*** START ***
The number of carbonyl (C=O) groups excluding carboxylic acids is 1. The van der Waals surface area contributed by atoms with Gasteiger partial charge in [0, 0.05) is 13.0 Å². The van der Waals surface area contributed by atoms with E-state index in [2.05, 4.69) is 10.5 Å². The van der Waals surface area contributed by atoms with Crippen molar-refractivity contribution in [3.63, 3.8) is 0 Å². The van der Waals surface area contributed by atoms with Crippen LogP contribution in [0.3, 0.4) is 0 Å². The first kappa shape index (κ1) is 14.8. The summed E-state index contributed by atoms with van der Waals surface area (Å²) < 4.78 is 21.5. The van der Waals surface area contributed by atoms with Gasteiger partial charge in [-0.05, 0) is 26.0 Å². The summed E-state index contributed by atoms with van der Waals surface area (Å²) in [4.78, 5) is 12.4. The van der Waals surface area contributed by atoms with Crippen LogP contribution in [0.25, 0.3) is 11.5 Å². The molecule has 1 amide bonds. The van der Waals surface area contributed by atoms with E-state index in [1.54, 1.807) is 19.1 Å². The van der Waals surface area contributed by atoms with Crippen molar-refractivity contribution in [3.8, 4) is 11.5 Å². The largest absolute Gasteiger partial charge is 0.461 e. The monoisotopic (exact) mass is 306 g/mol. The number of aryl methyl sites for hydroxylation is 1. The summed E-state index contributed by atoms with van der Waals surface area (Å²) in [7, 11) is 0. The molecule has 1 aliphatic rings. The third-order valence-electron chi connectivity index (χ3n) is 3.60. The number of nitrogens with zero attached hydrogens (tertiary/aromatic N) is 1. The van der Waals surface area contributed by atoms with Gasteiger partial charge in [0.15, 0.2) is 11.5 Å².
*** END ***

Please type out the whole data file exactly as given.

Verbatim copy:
The number of carbonyl (C=O) groups excluding carboxylic acids is 1. The van der Waals surface area contributed by atoms with Gasteiger partial charge in [0, 0.05) is 13.0 Å². The van der Waals surface area contributed by atoms with E-state index in [2.05, 4.69) is 10.5 Å². The van der Waals surface area contributed by atoms with Crippen molar-refractivity contribution in [3.63, 3.8) is 0 Å². The van der Waals surface area contributed by atoms with Crippen LogP contribution in [0.3, 0.4) is 0 Å². The first kappa shape index (κ1) is 14.8. The summed E-state index contributed by atoms with van der Waals surface area (Å²) < 4.78 is 21.5. The van der Waals surface area contributed by atoms with Gasteiger partial charge in [-0.05, 0) is 26.0 Å². The summed E-state index contributed by atoms with van der Waals surface area (Å²) in [4.78, 5) is 12.4. The van der Waals surface area contributed by atoms with Crippen LogP contribution in [0.25, 0.3) is 11.5 Å². The molecule has 1 amide bonds. The van der Waals surface area contributed by atoms with E-state index in [1.54, 1.807) is 19.1 Å². The van der Waals surface area contributed by atoms with Crippen molar-refractivity contribution in [3.8, 4) is 11.5 Å². The largest absolute Gasteiger partial charge is 0.461 e. The monoisotopic (exact) mass is 306 g/mol. The number of aryl methyl sites for hydroxylation is 1. The summed E-state index contributed by atoms with van der Waals surface area (Å²) in [7, 11) is 0. The molecule has 1 aliphatic rings. The third-order valence-electron chi connectivity index (χ3n) is 3.60. The number of nitrogens with zero attached hydrogens (tertiary/aromatic N) is 1. The van der Waals surface area contributed by atoms with Gasteiger partial charge in [0.15, 0.2) is 11.5 Å².